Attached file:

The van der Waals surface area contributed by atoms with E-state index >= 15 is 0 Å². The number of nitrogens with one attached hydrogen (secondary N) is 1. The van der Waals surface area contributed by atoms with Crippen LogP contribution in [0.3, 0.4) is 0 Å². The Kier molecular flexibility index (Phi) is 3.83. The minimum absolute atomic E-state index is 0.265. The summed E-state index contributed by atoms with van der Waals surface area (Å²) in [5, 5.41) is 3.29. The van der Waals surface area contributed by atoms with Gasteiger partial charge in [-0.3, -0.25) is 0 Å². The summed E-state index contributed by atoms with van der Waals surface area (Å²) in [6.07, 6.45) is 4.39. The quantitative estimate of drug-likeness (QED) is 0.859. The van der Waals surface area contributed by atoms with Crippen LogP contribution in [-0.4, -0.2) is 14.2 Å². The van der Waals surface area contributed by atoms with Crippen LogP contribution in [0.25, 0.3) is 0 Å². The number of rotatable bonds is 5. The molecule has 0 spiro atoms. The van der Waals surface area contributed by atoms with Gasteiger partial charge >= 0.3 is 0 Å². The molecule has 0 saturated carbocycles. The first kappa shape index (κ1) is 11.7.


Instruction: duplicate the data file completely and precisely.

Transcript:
The van der Waals surface area contributed by atoms with E-state index >= 15 is 0 Å². The number of nitrogens with one attached hydrogen (secondary N) is 1. The van der Waals surface area contributed by atoms with Crippen LogP contribution in [0.3, 0.4) is 0 Å². The Kier molecular flexibility index (Phi) is 3.83. The minimum absolute atomic E-state index is 0.265. The summed E-state index contributed by atoms with van der Waals surface area (Å²) in [5, 5.41) is 3.29. The van der Waals surface area contributed by atoms with Gasteiger partial charge in [-0.3, -0.25) is 0 Å². The summed E-state index contributed by atoms with van der Waals surface area (Å²) in [6.07, 6.45) is 4.39. The quantitative estimate of drug-likeness (QED) is 0.859. The van der Waals surface area contributed by atoms with Crippen LogP contribution in [-0.4, -0.2) is 14.2 Å². The van der Waals surface area contributed by atoms with Crippen LogP contribution in [0.25, 0.3) is 0 Å². The number of rotatable bonds is 5. The molecule has 0 spiro atoms. The van der Waals surface area contributed by atoms with Gasteiger partial charge >= 0.3 is 0 Å². The molecule has 0 saturated carbocycles. The first kappa shape index (κ1) is 11.7.